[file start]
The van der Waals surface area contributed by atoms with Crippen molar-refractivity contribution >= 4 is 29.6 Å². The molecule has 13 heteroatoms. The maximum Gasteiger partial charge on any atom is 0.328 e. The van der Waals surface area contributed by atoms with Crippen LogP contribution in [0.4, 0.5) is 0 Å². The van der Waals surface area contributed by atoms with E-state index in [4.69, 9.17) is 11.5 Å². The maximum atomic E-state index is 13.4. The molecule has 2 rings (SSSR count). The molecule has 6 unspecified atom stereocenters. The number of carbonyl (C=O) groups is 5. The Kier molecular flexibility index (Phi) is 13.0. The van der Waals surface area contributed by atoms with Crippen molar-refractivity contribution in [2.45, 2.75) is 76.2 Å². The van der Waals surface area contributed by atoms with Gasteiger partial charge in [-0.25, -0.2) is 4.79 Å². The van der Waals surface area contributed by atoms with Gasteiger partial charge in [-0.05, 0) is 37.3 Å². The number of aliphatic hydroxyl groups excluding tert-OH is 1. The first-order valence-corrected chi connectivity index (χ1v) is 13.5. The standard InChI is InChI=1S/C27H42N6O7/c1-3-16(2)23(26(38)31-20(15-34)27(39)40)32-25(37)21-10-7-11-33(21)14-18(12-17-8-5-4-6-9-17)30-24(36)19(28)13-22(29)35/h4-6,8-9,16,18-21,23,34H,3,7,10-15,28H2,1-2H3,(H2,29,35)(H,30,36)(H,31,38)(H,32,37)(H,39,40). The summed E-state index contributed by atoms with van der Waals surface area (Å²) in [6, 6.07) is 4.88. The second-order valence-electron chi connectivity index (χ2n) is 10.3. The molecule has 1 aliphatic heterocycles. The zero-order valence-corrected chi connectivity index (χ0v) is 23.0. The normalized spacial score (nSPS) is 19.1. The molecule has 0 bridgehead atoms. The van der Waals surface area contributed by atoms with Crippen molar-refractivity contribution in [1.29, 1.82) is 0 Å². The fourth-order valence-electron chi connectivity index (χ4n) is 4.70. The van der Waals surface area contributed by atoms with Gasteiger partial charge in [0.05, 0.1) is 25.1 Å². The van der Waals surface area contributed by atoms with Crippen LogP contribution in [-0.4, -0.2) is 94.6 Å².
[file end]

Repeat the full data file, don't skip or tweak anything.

The van der Waals surface area contributed by atoms with Crippen molar-refractivity contribution >= 4 is 29.6 Å². The molecule has 13 heteroatoms. The maximum Gasteiger partial charge on any atom is 0.328 e. The van der Waals surface area contributed by atoms with Crippen LogP contribution in [0.4, 0.5) is 0 Å². The van der Waals surface area contributed by atoms with E-state index in [4.69, 9.17) is 11.5 Å². The maximum atomic E-state index is 13.4. The molecule has 2 rings (SSSR count). The molecule has 6 unspecified atom stereocenters. The number of carbonyl (C=O) groups is 5. The Kier molecular flexibility index (Phi) is 13.0. The van der Waals surface area contributed by atoms with Crippen molar-refractivity contribution in [2.45, 2.75) is 76.2 Å². The van der Waals surface area contributed by atoms with Gasteiger partial charge in [-0.25, -0.2) is 4.79 Å². The van der Waals surface area contributed by atoms with Gasteiger partial charge in [-0.05, 0) is 37.3 Å². The number of aliphatic hydroxyl groups excluding tert-OH is 1. The first-order valence-corrected chi connectivity index (χ1v) is 13.5. The standard InChI is InChI=1S/C27H42N6O7/c1-3-16(2)23(26(38)31-20(15-34)27(39)40)32-25(37)21-10-7-11-33(21)14-18(12-17-8-5-4-6-9-17)30-24(36)19(28)13-22(29)35/h4-6,8-9,16,18-21,23,34H,3,7,10-15,28H2,1-2H3,(H2,29,35)(H,30,36)(H,31,38)(H,32,37)(H,39,40). The summed E-state index contributed by atoms with van der Waals surface area (Å²) in [6, 6.07) is 4.88. The second-order valence-electron chi connectivity index (χ2n) is 10.3. The molecule has 1 aliphatic heterocycles. The zero-order valence-corrected chi connectivity index (χ0v) is 23.0. The normalized spacial score (nSPS) is 19.1. The molecule has 0 bridgehead atoms. The van der Waals surface area contributed by atoms with Crippen molar-refractivity contribution in [1.29, 1.82) is 0 Å². The fourth-order valence-electron chi connectivity index (χ4n) is 4.70. The van der Waals surface area contributed by atoms with Gasteiger partial charge in [0.05, 0.1) is 25.1 Å². The van der Waals surface area contributed by atoms with Crippen LogP contribution in [-0.4, -0.2) is 94.6 Å².